Why I usually leave group conversations in messengers

messengersUsing WhatsApp, Telegram or Facebook Messenger? Thinking of including me in your group conversation?

Well, don’t.

I am a very busy person, and as such, I need to be able to focus on my work or on my recreation (no joking, I need to focus on recreation). Including me – without having asked for my explicit permission to do so – in your group conversation would distract me from that, I would receive a lot of conversational spam, which I’m not interested in.

That’s why I usually leave all group conversations.

It is simply not of interest to me, reading the same complaints, jokes, hoorays or stories which I try to avoid in real-life in my messenger, where it is more personal to me. Sometimes, this even feels offensive to me. Additionally, it is usually the very same group of people leading the conversation there – and while I am very strong in communications, I don’t want to be forced to read the same – sorry – trash and the same mimimimi-stuff all over again, especially, since I don’t have the time to answer, because I tend to think and formulate my answers carefully. Plus it often shows me, how limited these persons are and how egocentric their view of the world actually is. Finally: Answering that crap usually means wasting my personal time and distracting me from the important things in my life – my family, my friends, and my work.

So, kindly do me a favor: Unless I explicitly expressed my permission and wish to be included in your group conversation, don’t include me. Let’s stay friends without that conversational noise.

Thank you.

My. Content. Again.

I had a blog for several years, but for some reason I actually don’t remember anymore, I dumped it at the end of 2015 – I guess, because it was way more convenient to simply spit out something on the social network of your choice. And because it was way cheaper.

But, it turned out: This was not a good idea.

Why? Because you get literally lost in the curated news feeds. You only get fast reactions instead of conversations. There is no sustainability in publishing everything at Facebook, Twitter, LinkedIn or Instagram. You won’t be found, you won’t be recognized. It simply is not worth it, at least not when you are not publishing the content on your own platform and only use these networks as multiplier.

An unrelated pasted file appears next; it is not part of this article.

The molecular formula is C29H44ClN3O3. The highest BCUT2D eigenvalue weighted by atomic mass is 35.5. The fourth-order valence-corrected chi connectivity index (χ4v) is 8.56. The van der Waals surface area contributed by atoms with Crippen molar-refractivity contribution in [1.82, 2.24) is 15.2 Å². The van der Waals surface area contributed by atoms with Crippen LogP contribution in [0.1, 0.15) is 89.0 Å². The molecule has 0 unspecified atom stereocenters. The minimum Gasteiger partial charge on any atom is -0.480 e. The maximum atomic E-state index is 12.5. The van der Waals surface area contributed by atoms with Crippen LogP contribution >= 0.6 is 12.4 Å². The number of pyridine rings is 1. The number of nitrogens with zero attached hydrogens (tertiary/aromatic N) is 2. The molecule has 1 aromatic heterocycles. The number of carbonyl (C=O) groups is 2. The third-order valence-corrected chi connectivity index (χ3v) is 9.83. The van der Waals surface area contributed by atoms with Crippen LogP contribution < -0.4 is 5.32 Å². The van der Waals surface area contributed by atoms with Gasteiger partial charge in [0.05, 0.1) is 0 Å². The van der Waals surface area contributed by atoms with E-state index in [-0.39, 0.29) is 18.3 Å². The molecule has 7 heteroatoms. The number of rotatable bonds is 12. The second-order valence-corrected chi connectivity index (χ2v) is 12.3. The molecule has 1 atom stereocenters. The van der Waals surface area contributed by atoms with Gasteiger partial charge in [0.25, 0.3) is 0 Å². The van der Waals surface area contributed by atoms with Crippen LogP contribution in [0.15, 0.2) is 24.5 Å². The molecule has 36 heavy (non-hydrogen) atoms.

So, I restarted my blog last year (at least sort of) and hosted it over at SquareSpace.com – which again turned out to be one of my lesser favorable ideas, since that service is reliable, but basically offers no integration and no real comfort to the average blogger. Therefore I did not really blog, I built blog pages – it took hours to finish something.

So, back to basics.

I’m back with a WordPress blog, actually hosted at WordPress.com. They charge me 300,– bucks a year, so I better try something to make use of this amount of money I just spent.

Therefore, I decided to take back my data and my content into my own hands. I will (again) post everything here first, and then (perhaps) in some social network. This applies to everything, including texts, as well as links, images and opinions.

Why? Because now it is my content again. Not the content of some network which uses it to make some money. Not the content of some aggregators and some marketing agencies. I can start conversations, share it to my liking and do not need to care about their rules and regulations.

My. Content. Again. 

Finally.

And it feels good!

Try something

My girlfriend asked me this afternoon, how to log out of the official Twitter App for Android. Turned out, it was very well hidden, since they – of course – don’t want you to ever log out of it.

This made me think of the way I personally use these apps (Twitter, LinkedIn, XING, Facebook) and why I always should remain logged in there and if it wouldn’t make sense to actually uninstall them and use a browser instead.

Well, I did so. I installed Firefox Focus (Firefox Klar as it is called here in the DACH-Region), navigated to these sites, added Homescreen Shortcuts and uninstalled or at least cleared the memory of the social media apps.

Frankly, it is a little bit more work to log in into the mobile websites all the time (which one could circumvent using something like LastPass) and the Firefox Focus Icons look very dull, but it feels right since every time I close the website, all cookies get erased. This prevents my privacy outside these networks and helps keeping my mobile devices fast.

Feels good so far, let’s see, how long I will remain committed to this experiment.